On 14 August 2014 HMRC issued the Fourth Joint Declaration by the Government of Liechtenstein and HMRC, issued in response to a review which looked at the circumstances when the favourable terms offered under the LDF should not be available.What has changed?
Following the review of how the favourable terms should apply to LDF registrations, access to 'full favourable terms' has been restricted to ensure that the criteria reflect the purpose of the LDF. The 'full favourable terms' include the reduced penalties for underpaid liabilities, the reduced assessment period and the option to use a single composite rate/single charge rate (where applicable).
The circumstances where these restrictions apply fall into three broad categories:
1. Cases where the relevant person enters the LDF to settle liabilities HMRC is already aware of. HMRC has stated that they wish to encourage settlement of these liabilities but do not believe it is “within the spirit of the LDF” to offer the full favourable terms.
2. Cases where the issue being disclosed has already been subject to an intervention that began more than three months before the time of LDF registration. ‘Intervention’ can include formal enquiries opened under TMA 1970, Sch 18 FA 1998 and investigations that are underpinned by the ability to raise an assessment under s29 TMA 1970. The full favourable terms will only be allowed in relation to any issues that are not connected to an HMRC intervention.
3. Cases where there is no substantial connection between the liabilities being disclosed and the offshore asset held by the relevant person on 1 September 2009 (the qualifying asset). These recent changes mean that it is now a requirement for a 'substantial relationship' to exist between the liabilities being disclosed and the offshore asset held by the taxpayer on 1 September 2009. The substantial relationship test will assess whether 20% or more of the total liabilities being disclosed are connected to the qualifying asset.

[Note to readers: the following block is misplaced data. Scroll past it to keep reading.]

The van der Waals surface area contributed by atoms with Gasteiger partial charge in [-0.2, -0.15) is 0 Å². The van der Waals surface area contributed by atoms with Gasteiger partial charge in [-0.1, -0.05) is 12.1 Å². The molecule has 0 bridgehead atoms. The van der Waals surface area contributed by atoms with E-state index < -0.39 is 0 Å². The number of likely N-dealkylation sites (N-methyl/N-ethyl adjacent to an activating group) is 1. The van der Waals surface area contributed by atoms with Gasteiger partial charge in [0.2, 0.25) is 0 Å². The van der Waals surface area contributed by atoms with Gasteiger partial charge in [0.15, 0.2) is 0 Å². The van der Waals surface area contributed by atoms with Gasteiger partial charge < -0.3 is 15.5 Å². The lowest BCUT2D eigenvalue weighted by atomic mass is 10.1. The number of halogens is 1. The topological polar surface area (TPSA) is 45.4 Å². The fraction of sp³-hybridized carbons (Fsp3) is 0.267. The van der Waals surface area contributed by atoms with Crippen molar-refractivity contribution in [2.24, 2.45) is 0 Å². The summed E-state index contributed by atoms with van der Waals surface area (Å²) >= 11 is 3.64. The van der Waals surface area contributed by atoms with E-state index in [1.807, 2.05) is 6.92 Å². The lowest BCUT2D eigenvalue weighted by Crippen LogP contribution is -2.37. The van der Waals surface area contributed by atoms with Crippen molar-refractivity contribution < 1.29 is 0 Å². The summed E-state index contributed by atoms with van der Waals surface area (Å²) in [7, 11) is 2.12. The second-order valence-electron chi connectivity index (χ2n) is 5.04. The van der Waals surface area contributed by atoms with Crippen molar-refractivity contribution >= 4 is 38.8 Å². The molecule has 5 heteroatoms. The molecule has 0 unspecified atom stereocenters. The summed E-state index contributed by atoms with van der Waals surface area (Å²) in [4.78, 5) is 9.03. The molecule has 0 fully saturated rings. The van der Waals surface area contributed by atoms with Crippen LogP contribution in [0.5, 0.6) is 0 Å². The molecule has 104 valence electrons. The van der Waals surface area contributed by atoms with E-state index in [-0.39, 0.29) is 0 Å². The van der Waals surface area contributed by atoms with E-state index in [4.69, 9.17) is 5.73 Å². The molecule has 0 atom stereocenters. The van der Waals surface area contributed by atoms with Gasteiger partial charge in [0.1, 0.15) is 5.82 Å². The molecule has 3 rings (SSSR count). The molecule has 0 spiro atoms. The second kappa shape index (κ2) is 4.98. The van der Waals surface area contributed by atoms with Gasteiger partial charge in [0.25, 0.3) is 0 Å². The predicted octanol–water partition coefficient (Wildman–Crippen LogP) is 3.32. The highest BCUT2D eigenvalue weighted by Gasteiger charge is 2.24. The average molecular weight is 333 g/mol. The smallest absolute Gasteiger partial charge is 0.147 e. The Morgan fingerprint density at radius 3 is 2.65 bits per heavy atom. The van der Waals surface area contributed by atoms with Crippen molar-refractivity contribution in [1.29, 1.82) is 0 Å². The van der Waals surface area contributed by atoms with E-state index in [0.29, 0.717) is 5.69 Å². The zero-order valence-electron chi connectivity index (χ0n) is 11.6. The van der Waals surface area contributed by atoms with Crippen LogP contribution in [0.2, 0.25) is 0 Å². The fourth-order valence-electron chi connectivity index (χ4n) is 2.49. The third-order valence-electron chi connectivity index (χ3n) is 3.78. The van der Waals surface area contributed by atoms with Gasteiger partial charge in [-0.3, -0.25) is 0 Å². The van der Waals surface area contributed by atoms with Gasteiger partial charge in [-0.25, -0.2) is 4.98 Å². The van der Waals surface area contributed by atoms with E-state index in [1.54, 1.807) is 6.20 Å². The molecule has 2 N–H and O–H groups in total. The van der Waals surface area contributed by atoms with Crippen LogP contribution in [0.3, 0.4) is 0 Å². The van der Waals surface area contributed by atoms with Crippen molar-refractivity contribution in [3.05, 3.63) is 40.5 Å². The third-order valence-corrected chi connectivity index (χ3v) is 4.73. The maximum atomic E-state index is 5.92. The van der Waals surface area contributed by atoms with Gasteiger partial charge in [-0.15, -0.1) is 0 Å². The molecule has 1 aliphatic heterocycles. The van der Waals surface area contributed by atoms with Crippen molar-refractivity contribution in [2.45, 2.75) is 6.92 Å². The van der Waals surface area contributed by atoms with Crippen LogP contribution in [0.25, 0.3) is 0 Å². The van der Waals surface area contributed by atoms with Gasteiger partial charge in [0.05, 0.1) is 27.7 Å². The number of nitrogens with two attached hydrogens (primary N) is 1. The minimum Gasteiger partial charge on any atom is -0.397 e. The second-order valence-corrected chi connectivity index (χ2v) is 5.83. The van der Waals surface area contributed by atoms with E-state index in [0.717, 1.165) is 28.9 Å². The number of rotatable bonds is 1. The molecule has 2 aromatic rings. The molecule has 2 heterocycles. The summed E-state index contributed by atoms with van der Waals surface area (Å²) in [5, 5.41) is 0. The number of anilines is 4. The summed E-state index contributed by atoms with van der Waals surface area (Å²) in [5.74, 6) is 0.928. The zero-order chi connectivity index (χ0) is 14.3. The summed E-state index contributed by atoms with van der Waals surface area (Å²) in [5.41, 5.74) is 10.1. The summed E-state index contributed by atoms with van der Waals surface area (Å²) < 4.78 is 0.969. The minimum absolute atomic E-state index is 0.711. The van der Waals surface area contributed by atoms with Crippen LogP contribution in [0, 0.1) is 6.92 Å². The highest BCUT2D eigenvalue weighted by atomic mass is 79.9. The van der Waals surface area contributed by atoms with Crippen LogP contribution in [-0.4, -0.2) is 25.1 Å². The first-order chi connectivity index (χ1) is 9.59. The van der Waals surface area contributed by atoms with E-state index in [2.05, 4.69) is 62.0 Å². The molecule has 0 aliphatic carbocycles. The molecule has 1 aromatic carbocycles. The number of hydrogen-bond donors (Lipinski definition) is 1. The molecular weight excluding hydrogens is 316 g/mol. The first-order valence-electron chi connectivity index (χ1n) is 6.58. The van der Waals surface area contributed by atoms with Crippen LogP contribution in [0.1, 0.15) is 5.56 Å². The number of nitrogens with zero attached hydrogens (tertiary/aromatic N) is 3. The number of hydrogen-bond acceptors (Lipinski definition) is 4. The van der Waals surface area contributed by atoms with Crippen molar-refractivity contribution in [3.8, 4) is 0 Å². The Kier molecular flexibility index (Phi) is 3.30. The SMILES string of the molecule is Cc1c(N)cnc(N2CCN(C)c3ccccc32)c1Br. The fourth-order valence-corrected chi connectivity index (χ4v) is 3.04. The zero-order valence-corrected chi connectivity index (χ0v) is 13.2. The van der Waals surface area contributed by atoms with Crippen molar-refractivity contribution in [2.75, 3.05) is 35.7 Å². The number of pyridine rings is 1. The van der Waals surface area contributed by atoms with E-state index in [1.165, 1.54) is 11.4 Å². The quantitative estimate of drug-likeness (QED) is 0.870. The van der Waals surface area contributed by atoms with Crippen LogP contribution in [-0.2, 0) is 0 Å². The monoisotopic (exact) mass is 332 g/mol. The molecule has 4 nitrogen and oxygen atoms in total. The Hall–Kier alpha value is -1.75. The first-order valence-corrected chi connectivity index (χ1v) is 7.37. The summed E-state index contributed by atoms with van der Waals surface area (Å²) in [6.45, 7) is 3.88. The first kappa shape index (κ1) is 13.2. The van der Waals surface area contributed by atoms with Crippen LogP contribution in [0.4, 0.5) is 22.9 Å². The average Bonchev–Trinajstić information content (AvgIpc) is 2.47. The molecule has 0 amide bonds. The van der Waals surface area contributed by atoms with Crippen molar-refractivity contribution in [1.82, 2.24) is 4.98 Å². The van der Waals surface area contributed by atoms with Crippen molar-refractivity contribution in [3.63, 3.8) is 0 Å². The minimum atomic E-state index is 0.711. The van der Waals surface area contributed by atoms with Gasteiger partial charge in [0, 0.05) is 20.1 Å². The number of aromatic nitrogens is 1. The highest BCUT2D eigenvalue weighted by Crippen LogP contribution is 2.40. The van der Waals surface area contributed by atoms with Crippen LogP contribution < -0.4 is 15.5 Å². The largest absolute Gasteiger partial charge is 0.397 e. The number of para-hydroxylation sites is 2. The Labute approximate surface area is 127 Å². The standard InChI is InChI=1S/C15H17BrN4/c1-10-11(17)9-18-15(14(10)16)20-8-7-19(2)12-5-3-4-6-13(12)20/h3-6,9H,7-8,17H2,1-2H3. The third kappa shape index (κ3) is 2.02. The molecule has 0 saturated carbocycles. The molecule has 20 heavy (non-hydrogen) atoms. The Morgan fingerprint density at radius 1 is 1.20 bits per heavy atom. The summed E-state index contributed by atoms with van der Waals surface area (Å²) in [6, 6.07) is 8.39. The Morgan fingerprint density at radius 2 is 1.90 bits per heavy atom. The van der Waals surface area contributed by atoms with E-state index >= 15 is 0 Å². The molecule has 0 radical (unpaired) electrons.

Where a case falls into one of the three categories above they will only be able to benefit from the 'limited favourable terms', including immunity from criminal prosecution and a single point of contact for disclosures.Who will this affect?
Any LDF registrations made after 14 August 2014 will be impacted by these changes. HMRC has confirmed that they will not reopen cases that were settled under the practice that previously applied.How can Moore Stephens help?
Moore Stephens' Tax Investigations & Dispute team can help you understand the recent changes to the LDF and how they may impact you or your clients. If you would like to discuss the changes further please contact us for a confidential discussion.
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